If you mix into a rancid brew Woody Allen’s 1979 roundelay of self-centered upper middle class New Yorkers, Manhattan, along with Allen’s flirtations with shaky cam in Husbands and Wives and Manhattan Murder Mystery, and add a dash of deadpan Wes Anderson narration from The Royal Tennebaums, you have Alex Ross Perry’s Listen Up Philip served up in a big tarnished bronze spittoon.
The story comes direct from Wonder Boys and Finding Forester: a famous writer befriends a young acolyte and as a result the young man learns valuable life lessons about relationships and art. In Finding Forester, for example, Sean Connery plays a character reminiscent of J. D. Salinger, who imparts his wisdom to a young Rob Brown. In Listen Up Philip, the aging literary icon Ike Zimmerman (Jonathan Pryce) is explicitly based on Philip Roth, and he helps young writer Philip Lewis Friedman (Jason Schwartzman) find his way as a successful writer. But the difference between the films is as vast as the expanse of the universe. In Listen Up Philip, the Philip Roth character does not have a warm and fuzzy center, he is a bastard through and through and the wisdom he reveals to Philip includes aphorisms along the lines of “Don’t make yourself any more miserable than you need to be. Leave that for the women that you love. That’s what they are there for.” But, for that matter, all the characters in Listen Up Philip are unmitigated pieces of shit. Just different degrees of shittiness. Listen Up Philip makes Manhattan look like Love Finds Andy Hardy.
Philip is not an aspiring writer but an already published author with a successful first novel and a second novel in galleys awaiting publication. Philip is also a nasty, obnoxious, self-centered, arrogant, hateful, miserable person, and to Schwartzman’s credit, he goes with it, playing Philip without a net, digging down deep in his soul to discover his inner louse. Not five minutes into the film, you want to kill him. Rushing to meet his ex-girlfriend, she is late for the appointment and Philip tells her off (“You didn’t support me so you don’t get this gift from me. Not ever. Forever.”) and then proceeds to lambast his ex-college roommate, telling him that he wasted his time with him; his ex-roommate retorts by calling Philip “an insufferable Jew bastard” and storms out of a bar in his wheelchair. He then proceeds to work on his current girlfriend of two years, Ashley (Elisabeth Moss), a rising photographer who declares, “I supported you when nobody gave a shit about you. I want you to know I regret that now.”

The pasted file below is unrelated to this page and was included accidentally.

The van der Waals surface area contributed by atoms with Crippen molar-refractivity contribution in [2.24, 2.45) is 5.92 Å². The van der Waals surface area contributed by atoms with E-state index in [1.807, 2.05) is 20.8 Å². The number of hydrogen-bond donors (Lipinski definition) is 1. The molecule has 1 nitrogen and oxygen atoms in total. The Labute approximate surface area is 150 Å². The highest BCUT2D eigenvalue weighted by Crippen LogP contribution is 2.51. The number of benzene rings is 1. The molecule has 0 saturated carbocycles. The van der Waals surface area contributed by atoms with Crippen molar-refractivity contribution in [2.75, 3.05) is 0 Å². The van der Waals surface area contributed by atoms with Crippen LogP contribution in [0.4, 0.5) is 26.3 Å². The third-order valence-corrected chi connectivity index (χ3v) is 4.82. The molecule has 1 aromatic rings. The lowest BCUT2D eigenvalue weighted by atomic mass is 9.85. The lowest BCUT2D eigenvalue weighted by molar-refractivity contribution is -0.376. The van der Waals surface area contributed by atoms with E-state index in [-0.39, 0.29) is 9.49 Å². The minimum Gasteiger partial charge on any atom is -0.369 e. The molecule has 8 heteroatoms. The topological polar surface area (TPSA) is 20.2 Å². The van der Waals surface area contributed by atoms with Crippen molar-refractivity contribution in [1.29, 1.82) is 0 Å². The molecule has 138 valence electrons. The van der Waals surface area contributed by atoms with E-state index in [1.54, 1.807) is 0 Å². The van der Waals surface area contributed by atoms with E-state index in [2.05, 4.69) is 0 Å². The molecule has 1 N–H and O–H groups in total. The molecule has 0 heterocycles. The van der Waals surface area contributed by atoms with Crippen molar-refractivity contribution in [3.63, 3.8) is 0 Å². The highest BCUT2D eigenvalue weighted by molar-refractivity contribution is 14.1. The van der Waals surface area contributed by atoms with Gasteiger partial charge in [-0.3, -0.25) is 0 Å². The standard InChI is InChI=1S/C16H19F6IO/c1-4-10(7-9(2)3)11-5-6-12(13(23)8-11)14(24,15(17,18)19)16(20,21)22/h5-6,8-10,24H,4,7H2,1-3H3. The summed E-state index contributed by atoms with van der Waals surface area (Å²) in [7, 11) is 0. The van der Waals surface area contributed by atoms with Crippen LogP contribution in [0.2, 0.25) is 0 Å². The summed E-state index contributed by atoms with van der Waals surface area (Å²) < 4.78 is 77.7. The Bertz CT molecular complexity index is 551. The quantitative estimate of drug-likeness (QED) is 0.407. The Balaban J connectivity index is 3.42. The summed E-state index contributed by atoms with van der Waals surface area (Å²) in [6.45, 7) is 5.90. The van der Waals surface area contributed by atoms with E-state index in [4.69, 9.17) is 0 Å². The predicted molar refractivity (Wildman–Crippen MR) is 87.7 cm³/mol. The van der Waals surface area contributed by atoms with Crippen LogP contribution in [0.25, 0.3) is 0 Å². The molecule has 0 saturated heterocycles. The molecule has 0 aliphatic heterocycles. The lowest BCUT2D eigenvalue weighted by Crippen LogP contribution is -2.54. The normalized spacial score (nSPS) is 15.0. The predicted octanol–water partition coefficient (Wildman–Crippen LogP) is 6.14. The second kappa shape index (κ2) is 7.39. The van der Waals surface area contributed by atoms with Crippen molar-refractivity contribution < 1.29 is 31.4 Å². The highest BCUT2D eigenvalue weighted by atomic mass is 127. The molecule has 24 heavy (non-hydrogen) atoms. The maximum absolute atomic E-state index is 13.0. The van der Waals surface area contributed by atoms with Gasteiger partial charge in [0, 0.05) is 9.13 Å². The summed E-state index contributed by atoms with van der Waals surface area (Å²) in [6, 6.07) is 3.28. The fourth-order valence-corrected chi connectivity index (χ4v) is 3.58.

Ike offers Philip a retreat from the city to stay at his country home. Philip readily accepts. Philip is a diversion for Ike, who has writer’s block and keeps swilling down 25-year-old scotch. Once there, Ike wrangles a job for Philip as an adjunct professor at a local college where Philip gets to insult his students and a new girlfriend, a well-meaning English professor. Meanwhile, Ike clashes with his embittered daughter Melanie (Krysten Ritter).
Perry must be praised for writing a truly acerbic and rancorous script, exposing all the self-centered egomaniacs we come across in real life (we may, in fact, be self-centered egomaniacs ourselves). We all live in our own phony perception of reality and Perry captures that succinctly. Both Philip and Ike rage about all the assholes and snobs they have to deal with, not realizing that they are the people they despise. Ike acknowledges that by citing, “But it’s all relative.”
Unfortunately, the film is ultimately undone by Perry’s shoddy reliance on shaky cam, an ill-conceived camera style that is annoying enough in a Paul Greengrass movie, but doubly annoying here, because it undercuts Perry’s scathing dialogue, obscuring it as the cameraman tries to get a lock on a target for a composition.
Bring back the tripod. It is a good thing. Please believe me!